In a previous post (https://enterpriseadmins.org/blog/virtualization/nested-vmware-workstation-lab-using-linked-clones/) I mentioned a nested ‘smash lab’ using VMware Workstation. This post will focus on a Photon OS VM with docker and nfs-server services enabled.
Occasionally there is a service that I may temporarily need in my lab, such as an SMTP server or web server, and those are readily available as docker container images. Therefore I decided to have a virtual machine available pre-configured for running docker images. After setting this up, I realized that it would also be convenient to have access to an NFS server that could be used as a shared datastore if needed. There were a couple of container images available for NFS server, but I decided to run NFS directly on this VM instead.
I started by downloading Photon OS 4.0 Rev2 from https://packages.vmware.com/photon/4.0/Rev2/ova/photon-ova_uefi-4.0-c001795b80.ova with virtual hardware v13 (UEFI Secure Boot). There were a few other versions available, but this was the latest available at the time.
Double-clicking the downloaded OVA starts the VMware Workstation import wizard, and prompts for the virtual machine name. I went with
lab-dock-14 since this was going to be running docker and I planned to assign a static IP ending in .14. I adjusted the VM to use ‘VMnet10’ which is the isolated lab network and removed the floppy disk drive. I also decided to add a 50GB disk on SCSI 1:0 to use as a mount for the NFS server. Once the settings were how I wanted, I powered on the VM.
The initial login to the OVA uses
root/changeme and forces a password change. I set a password then configured networking by manually typing in the following:
cat > /etc/systemd/network/10-static-en.network << "EOF" [Match] Name=eth0 [Network] Address=172.16.10.14/24 Gateway=172.16.10.1 DNS=172.16.10.1 EOF
This defines my static IP address, points the default gateway and DNS to the lab side of the domain controller/NAT router. Now I just need to change permissions for the file and restart networking:
chmod 644 /etc/systemd/network/10-static-en.network systemctl restart systemd-networkd
From this point, I can use
ssh email@example.com from my jump server to login to the VM and start using copy/paste to do the rest of my configuration. The first step was to make sure all the packages were up to date with
I then defined my hostname with the command
hostnamectl set-hostname lab-dock-14.example.org and made sure this DNS A record was defined in my DNS server.
Docker is preinstalled on the Photon OS appliance, it just needs started & enabled at boot, so I did that with:
systemctl start docker systemctl enable docker
I wanted to make a
/data mount to use as an NFS server and potentially to store container configuration if needed. I confirmed which device I wanted to use by running
fdisk -l to list disks and confirmed that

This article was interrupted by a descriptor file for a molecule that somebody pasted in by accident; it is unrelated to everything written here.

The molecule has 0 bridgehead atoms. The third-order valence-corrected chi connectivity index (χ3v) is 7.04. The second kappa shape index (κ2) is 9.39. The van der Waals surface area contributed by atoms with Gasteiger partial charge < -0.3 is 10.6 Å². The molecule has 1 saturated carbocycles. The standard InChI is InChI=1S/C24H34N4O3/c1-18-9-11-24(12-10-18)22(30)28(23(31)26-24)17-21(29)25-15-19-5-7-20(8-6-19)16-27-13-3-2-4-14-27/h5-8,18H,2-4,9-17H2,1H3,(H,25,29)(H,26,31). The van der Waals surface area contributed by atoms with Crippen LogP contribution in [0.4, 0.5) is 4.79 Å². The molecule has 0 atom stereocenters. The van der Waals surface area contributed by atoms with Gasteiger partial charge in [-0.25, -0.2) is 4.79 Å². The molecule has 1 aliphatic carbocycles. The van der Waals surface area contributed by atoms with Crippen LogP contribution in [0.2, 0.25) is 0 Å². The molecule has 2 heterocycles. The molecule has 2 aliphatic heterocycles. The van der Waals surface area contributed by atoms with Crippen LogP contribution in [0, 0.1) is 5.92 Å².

/dev/sdb was the unused 50GB disk I added when configuring the VM. I ran
mkfs -t ext3 /dev/sdb to put a filesystem on the drive, created a directory with
mkdir /data, opened a text editor with
vi /etc/fstab and appended
/dev/sdb /data ext3 defaults 0 0 to the end of the file. After saving/exiting that file I typed
mount /data and confirmed that the new mount was available with
With the mount defined, I next needed to make it available via NFS. To do this, I first needed to install nfs-utils with
tdnf install nfs-utils. I then opened a text editor with
vi /etc/exports and added a single line to the file that says
/data *(rw,async,no_root_squash,insecure_locks,sec=sys,no_subtree_check). This says I wanted to make the
/data mount available to all hosts over NFS. After saving the file I ran the following commands:
exportfs -ra # this should return nothing, assuming the /etc/exports file is correct systemctl start nfs-server.service systemctl enable nfs-server.service
After doing this I attempted to mount the NFS export as a datastore on my nested ESXi host but was unsuccessful. After more troubleshooting than I care to admit, I realized that the firewall was enabled on my Photon OS appliance. For my purposes, I don’t really need the firewall enabled, so I disabled it and set it not to start automatically with:
systemctl stop iptables systemctl disable iptables
This solved the problem where I wasn’t able to mount the datastore. Depending on your environment it might be worthwhile to define the ports necessary for NFS, but as I was using NFS3 and that was many ports, this wholesale disabling of the firewall was quicker.
Once this was complete, I rebooted to ensure everything came up as expected (IP & hostname correct, Docker & NFS running, etc) and shutdown with
shutdown -h now. Once the VM was powered off, I created a new snapshot so this could be used as a
parent virtual machine for future linked clones.
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